Classical markers of infection cannot differentiate reliably between inflammation and infection after neurosurgery. This study investigated the dynamics of serum procalcitonin (PCT) in patients who had elective spine surgeries without complications.
Participants were 103 patients (47 women, 56 men) who underwent elective spinal surgery. Clinical variables relevant to the study included age, sex, medical history, body mass index (BMI), site and type of surgery, and surgery duration. Clinical and laboratory data were body temperature, white blood cell count (WBC), erythrocyte sedimentation rate (ESR), C-reactive protein (CRP) and PCT, all measured preoperatively and postoperatively on days 1, 3, and 5.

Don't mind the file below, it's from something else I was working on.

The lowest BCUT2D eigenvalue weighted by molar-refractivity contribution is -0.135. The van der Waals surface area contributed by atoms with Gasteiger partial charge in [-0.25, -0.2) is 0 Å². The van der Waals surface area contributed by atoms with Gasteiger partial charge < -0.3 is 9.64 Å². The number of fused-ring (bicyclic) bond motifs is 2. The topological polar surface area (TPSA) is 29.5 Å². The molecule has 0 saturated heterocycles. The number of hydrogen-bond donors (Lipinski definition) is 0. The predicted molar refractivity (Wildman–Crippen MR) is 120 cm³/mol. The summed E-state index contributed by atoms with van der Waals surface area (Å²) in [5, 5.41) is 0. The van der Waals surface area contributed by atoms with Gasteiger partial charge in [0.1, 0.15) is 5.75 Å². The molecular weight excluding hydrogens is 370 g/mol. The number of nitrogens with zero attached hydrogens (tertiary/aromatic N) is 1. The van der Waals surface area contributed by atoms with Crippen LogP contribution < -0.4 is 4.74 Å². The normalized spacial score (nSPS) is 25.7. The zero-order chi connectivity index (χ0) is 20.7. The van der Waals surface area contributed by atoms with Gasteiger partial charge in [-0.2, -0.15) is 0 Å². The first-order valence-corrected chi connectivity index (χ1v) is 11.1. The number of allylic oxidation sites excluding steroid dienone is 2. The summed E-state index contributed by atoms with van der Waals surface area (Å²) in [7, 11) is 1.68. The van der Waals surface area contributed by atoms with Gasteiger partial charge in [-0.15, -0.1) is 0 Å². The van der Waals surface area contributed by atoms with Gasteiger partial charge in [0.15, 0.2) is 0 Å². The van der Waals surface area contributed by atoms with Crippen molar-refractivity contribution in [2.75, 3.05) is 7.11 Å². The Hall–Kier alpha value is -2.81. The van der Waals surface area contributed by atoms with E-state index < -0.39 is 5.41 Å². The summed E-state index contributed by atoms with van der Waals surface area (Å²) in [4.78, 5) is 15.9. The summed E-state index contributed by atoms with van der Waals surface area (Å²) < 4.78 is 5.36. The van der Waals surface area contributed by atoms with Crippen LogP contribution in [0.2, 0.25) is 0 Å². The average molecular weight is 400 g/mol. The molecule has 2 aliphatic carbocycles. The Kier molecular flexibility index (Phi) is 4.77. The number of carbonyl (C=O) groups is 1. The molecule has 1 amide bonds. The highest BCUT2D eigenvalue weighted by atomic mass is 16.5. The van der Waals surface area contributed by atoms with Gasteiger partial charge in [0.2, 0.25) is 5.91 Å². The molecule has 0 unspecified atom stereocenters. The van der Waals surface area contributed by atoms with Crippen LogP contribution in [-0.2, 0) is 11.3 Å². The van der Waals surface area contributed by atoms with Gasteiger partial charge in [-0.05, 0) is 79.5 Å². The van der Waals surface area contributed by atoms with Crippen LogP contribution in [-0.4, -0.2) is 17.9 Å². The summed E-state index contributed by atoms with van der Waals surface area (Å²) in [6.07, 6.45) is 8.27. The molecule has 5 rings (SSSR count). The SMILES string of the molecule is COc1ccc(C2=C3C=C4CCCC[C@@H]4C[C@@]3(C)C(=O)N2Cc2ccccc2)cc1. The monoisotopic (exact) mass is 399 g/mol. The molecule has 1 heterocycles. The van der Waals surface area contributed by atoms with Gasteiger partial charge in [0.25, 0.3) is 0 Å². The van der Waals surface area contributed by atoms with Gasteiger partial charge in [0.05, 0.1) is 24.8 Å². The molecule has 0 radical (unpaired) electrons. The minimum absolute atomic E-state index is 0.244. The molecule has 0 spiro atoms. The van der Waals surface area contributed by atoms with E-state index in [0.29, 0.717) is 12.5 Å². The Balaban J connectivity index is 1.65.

PCT concentrations remained at <0.25 ng/mL during the postoperative course except in 2 patients. PCT concentrations did not correlate with age, sex, DM, hypertension, BMI, operation time, operation site, or use of instrumentation. In contrast, CRP concentrations were significantly higher with older age, male, DM, hypertension, longer operation time, cervical operation, and use of instrumentation.
PCT may be useful in the diagnosing neurosurgical patients with postoperative fever of unknown origin.